• twomp

      by Published on 12-09-2014 11:10 AM

      Rand Paul and John McCain are at odds over whether the Senate needs to declare war on ISIS. Paul insists that the Senate has no choice, as under the War Powers Clause of the US Constitution only Congress is empowered to take the country to war. McCain is derisive of Paul and his proposed war resolution, and has the support of his Senate colleagues, who have shown no interest in voting on the war. For some, this dispute may seem to be a technical matter--after all we have fought wars for decades without actually following the Constitutional rules. For others, Rand Paul among them, fealty to the Constitution demands that any decision to go to war be put to a vote. This may seem to many observers to be an intra-party skirmish that is of little import, but it is actually a rare opportunity for
      by Published on 12-08-2014 12:15 PM

      The Israeli military has been in direct contact with Syrian rebels for more than 18 months, facilitating the treatment of wounded fighters and at times exchanging parcels and ushering uninjured Syrians into Israel, according to UN reports.

      The quarterly reports bolster speculation over the past year that Israel’s humanitarian assistance to more than 1,000 wounded Syrians had also opened a channel of communication with Syrian rebels.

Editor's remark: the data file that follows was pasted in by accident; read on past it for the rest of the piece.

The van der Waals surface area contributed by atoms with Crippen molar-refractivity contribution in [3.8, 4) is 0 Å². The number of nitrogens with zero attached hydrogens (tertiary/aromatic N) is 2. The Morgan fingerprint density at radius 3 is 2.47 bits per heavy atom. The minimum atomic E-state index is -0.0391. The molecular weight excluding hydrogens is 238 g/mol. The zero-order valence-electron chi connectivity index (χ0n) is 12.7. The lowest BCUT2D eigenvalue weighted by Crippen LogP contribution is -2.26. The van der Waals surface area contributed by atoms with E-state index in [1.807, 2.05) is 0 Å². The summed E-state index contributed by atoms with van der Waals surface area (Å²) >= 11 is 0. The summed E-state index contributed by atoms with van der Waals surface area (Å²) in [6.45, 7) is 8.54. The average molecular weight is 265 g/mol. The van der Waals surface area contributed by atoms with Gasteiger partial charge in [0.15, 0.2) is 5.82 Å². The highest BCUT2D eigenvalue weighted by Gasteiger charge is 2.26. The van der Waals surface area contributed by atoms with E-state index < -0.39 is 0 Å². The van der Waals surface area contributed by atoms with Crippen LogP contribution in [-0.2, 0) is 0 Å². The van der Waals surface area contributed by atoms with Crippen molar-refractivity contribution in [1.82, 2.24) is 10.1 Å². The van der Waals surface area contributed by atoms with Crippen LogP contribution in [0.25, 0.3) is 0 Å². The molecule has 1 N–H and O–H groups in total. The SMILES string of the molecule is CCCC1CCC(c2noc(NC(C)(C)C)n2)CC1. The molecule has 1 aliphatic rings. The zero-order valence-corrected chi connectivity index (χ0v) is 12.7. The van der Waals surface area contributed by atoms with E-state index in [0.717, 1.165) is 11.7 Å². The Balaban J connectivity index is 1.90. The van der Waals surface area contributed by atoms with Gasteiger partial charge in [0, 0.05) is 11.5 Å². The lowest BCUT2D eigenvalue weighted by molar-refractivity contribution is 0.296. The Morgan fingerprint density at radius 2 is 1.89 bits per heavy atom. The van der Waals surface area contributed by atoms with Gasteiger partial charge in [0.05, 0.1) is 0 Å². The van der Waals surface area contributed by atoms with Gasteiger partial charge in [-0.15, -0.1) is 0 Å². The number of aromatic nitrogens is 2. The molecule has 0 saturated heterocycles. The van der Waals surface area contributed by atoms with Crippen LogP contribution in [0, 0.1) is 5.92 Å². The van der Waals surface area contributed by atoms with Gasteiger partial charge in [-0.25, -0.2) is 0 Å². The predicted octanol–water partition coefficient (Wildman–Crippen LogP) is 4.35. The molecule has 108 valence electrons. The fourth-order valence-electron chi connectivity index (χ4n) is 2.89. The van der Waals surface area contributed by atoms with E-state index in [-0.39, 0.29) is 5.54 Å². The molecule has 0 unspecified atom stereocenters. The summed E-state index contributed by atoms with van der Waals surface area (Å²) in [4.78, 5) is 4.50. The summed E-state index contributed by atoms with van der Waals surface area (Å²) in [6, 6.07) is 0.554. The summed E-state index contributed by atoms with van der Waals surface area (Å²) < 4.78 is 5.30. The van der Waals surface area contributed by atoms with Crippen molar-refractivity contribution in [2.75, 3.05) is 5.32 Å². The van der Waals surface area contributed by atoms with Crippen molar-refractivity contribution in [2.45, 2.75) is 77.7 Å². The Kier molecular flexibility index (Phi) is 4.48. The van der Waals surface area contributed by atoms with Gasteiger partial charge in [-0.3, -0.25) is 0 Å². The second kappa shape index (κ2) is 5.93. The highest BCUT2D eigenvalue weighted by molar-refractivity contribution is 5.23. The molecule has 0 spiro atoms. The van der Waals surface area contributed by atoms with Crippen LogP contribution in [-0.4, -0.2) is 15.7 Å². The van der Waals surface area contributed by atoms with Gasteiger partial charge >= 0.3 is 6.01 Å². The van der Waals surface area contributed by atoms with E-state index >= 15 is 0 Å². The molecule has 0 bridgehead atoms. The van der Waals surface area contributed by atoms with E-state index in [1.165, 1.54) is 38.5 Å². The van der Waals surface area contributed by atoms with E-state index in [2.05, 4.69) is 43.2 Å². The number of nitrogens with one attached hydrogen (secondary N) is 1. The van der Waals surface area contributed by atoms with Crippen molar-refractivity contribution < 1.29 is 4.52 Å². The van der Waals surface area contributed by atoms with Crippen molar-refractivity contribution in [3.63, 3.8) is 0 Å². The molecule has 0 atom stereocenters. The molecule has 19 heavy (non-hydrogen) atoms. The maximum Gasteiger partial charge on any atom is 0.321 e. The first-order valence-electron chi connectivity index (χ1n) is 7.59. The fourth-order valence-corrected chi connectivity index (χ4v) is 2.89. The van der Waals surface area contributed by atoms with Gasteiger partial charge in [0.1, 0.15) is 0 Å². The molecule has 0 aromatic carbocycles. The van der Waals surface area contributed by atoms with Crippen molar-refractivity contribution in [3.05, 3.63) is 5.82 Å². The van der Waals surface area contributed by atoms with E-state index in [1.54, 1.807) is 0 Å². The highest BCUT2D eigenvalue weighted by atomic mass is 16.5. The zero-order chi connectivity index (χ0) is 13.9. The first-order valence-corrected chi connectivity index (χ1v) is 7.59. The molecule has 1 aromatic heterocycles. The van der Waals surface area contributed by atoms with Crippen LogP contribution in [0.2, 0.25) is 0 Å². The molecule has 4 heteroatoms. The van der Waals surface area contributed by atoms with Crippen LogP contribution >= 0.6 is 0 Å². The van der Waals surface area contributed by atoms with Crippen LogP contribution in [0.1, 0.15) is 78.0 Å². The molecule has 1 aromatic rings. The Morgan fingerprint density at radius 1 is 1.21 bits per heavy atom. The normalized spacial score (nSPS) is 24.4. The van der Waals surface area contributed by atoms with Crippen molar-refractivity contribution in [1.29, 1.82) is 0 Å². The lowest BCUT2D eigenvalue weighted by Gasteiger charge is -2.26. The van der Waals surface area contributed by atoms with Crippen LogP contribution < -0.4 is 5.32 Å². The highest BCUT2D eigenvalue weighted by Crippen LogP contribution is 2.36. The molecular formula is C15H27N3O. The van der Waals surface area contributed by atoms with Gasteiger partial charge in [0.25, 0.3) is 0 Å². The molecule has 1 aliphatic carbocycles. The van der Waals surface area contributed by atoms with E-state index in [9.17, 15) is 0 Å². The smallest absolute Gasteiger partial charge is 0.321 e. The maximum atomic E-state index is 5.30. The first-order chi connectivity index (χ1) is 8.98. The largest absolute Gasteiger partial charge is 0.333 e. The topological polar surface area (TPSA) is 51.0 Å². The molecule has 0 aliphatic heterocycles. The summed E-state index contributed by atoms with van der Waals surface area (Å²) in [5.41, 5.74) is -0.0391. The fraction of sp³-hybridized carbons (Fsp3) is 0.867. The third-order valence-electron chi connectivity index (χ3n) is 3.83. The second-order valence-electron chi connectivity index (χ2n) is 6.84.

Today, the Syrian military accused Israel of carrying out two airstrikes near Damascus. The Israeli military declined to comment on that claim.

      Though some in Israel appear to support the Assad regime as the lesser evil, Israel is no doubt interested in gleaning intelligence from rebel groups in order to better assess ...
      by Published on 12-05-2014 10:45 AM

      In a 300-119 vote, the House has approved the newest annual military spending bill, pumping another $585 billion into the Pentagon for assorted wars, including the newest war against ISIS.

      The bill also includes an extension of the authorization for the Pentagon to train and arm “moderate” Syrian rebel factions, which was supposed to expire on December 11. The bill will extend the deadline through 2016.

      House Democrats sought to add provisions defining the scope of the ISIS war, but failed to get that out of the committee. The bill includes some funding the the war, but no specific authorizations.

      The Senate is expected to bring the vote up next week and it is largely expected to pass, though Senate Republicans are complaining about the many unrelated provisions crammed into the vote.
      A little holiday spending for the MIC from our overlords?

      by Published on 11-22-2014 11:40 AM

      The vote to reform how the NSA collects bulk phone data and other types of data failed to pass by a slim margin, but two voters against the USA Freedom Act explain why they voted ‘nay.’

      Those two who voted against the bill are Kentucky Sen. Rand Paul, who was the only Republican senator to vote against the bill, and Michigan Rep. Justin Amash, who co-sponsored the bill.